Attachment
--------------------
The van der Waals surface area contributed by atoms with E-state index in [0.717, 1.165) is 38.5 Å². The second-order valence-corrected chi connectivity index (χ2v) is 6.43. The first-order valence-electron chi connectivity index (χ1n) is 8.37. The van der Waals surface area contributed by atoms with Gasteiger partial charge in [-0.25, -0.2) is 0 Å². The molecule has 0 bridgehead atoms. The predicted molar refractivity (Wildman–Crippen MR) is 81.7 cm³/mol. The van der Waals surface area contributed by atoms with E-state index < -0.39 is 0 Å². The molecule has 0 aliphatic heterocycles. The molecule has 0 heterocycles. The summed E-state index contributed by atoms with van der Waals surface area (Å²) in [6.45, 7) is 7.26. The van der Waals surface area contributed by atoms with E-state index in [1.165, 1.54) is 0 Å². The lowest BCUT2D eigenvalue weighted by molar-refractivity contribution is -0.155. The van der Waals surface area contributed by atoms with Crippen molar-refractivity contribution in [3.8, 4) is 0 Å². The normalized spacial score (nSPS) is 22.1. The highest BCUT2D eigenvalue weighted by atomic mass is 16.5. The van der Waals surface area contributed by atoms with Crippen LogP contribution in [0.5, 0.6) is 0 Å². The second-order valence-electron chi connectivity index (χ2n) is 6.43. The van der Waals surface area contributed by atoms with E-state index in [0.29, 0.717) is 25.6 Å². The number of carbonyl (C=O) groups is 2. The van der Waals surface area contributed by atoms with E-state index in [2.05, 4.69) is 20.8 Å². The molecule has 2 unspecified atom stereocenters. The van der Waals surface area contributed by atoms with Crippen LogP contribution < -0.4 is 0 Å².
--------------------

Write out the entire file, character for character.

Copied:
The van der Waals surface area contributed by atoms with E-state index in [0.717, 1.165) is 38.5 Å². The second-order valence-corrected chi connectivity index (χ2v) is 6.43. The first-order valence-electron chi connectivity index (χ1n) is 8.37. The van der Waals surface area contributed by atoms with Gasteiger partial charge in [-0.25, -0.2) is 0 Å². The molecule has 0 bridgehead atoms. The predicted molar refractivity (Wildman–Crippen MR) is 81.7 cm³/mol. The van der Waals surface area contributed by atoms with E-state index < -0.39 is 0 Å². The molecule has 0 aliphatic heterocycles. The molecule has 0 heterocycles. The summed E-state index contributed by atoms with van der Waals surface area (Å²) in [6.45, 7) is 7.26. The van der Waals surface area contributed by atoms with E-state index in [1.165, 1.54) is 0 Å². The lowest BCUT2D eigenvalue weighted by molar-refractivity contribution is -0.155. The van der Waals surface area contributed by atoms with Crippen molar-refractivity contribution in [3.8, 4) is 0 Å². The normalized spacial score (nSPS) is 22.1. The highest BCUT2D eigenvalue weighted by atomic mass is 16.5. The van der Waals surface area contributed by atoms with Crippen LogP contribution in [0.5, 0.6) is 0 Å². The second-order valence-electron chi connectivity index (χ2n) is 6.43. The van der Waals surface area contributed by atoms with E-state index in [0.29, 0.717) is 25.6 Å². The number of carbonyl (C=O) groups is 2. The van der Waals surface area contributed by atoms with E-state index in [2.05, 4.69) is 20.8 Å². The molecule has 2 unspecified atom stereocenters. The van der Waals surface area contributed by atoms with Crippen LogP contribution < -0.4 is 0 Å².